You have to start with the firm assumption that the other guy—whether a person or a nation—is going to operate and act on its own self-interest. To believe that anyone except maybe your mother would put your welfare before theirs is naïve and foolish—and often dangerous.
You also have to try and understand whether action is being taken for short-term or long-term gains, or both. The current panic over China’s invasions, incursions and exploits in the South China Sea ignores the fact that this has been going on for decades.
Woody Island, the largest of the Paracel Islands, where all the controversy over the landing of Chinese bombers is focused, is claimed by Vietnam, Taiwan and China. But China has occupied the island since 1956. In 1946, the Nationalist Chinese government established a permanent presence on Woody Island.
In having effective control over much of the South China Sea, is this a matter of China wanting to protect itself from foreign naval forces in the event of an armed conflict? Or does China want to have a military platform to start a war? Does China want to protect its shipping interests of the Port of Shanghai, the biggest port in the world based on cargo? Or does China want to control shipping to South Korea and Japan? Good luck trying to figure all that out.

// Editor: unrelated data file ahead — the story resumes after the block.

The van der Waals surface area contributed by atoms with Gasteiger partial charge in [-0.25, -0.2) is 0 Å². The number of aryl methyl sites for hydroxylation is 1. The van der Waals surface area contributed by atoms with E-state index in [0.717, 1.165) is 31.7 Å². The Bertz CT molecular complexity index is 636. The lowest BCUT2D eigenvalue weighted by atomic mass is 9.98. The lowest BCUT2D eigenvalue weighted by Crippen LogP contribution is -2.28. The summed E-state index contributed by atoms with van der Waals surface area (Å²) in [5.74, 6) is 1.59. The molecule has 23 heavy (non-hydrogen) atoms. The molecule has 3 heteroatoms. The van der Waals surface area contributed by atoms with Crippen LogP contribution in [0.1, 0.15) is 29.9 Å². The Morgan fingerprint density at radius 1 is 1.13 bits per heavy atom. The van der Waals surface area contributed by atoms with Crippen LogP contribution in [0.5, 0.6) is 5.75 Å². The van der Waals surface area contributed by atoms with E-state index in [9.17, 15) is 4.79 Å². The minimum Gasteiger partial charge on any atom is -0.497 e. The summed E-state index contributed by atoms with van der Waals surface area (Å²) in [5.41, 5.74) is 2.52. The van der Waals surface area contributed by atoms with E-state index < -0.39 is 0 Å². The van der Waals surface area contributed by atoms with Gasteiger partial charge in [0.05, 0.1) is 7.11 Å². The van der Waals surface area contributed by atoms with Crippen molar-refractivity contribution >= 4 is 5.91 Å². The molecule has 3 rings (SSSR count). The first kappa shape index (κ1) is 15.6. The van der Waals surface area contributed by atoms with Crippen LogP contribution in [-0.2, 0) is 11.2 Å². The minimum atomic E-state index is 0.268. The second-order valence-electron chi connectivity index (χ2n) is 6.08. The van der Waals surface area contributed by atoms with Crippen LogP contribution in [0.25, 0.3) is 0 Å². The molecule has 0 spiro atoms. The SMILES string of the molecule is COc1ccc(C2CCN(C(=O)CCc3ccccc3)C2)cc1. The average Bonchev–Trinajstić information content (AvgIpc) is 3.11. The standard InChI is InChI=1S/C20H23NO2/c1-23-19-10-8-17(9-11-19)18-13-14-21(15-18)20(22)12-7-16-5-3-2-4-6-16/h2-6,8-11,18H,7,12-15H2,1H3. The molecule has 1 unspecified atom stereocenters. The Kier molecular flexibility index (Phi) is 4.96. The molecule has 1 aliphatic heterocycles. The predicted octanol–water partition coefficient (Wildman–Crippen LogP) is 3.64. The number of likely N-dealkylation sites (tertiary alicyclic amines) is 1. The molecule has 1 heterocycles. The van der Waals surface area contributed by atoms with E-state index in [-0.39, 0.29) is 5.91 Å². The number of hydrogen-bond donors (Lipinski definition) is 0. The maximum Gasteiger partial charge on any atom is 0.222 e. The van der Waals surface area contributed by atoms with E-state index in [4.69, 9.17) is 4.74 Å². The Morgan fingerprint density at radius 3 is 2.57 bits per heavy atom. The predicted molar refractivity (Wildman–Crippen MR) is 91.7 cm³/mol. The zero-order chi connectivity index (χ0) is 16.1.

However, the reality is that motive may never be known, and the actions are all that we can give attention to. Nonetheless, the Philippines must act in its own self-interest. To this end the government pursued the arbitration case, which was ruled in our favor.
Yet, what was our own end game with the arbitration ruling? Was it expected that China would give in to the legal ruling? If so, whose brilliant idea was that, and why did they think so? More likely was the belief that the United States would take action that would, in some way, push China to be cooperative. Perhaps at some point the US government gave some assurances to the Aquino administration. Here again, if so, what happened? Further, why didn’t the United States take a much stronger stand with the Philippines even before the arbitration ruling came down?
Assuming that we expected the US to take concrete steps to help the Philippines, what was the short- or long-term benefit to the United States that kept them at double-arms length from helping the Philippines enforce the claim?
Theoretically with some foundation is that the area holds an immense amount of wealth in natural gas and crude oil. It would seem that the US would be interested in helping to keep at least some of that natural resource from being under the complete control of China, which, while not a military adversary at this point, is definitely economic competition. Do we assume that the United States was simply incompetent at protecting its own interests? Or was it in the interest of the US to back away?
There are those that applaud Vietnam for being strong with China. But the reality is that Vietnam just caved in on oil exploration in its exclusive economic zone when China threatened it. Furthermore, China’s direct investment in Vietnam ($11.2 billion in 2017) is greater than the total Foreign direct investment from all sources to the Philippines.
There are those that say Filipinos should boycott Chinese products. You can start today by throwing away your multivitamins and never using vitamin C or powdered juice mix again. China produces 90 percent of the global supply of vitamin C (ascorbic acid). Things are never as simple as we want them to be.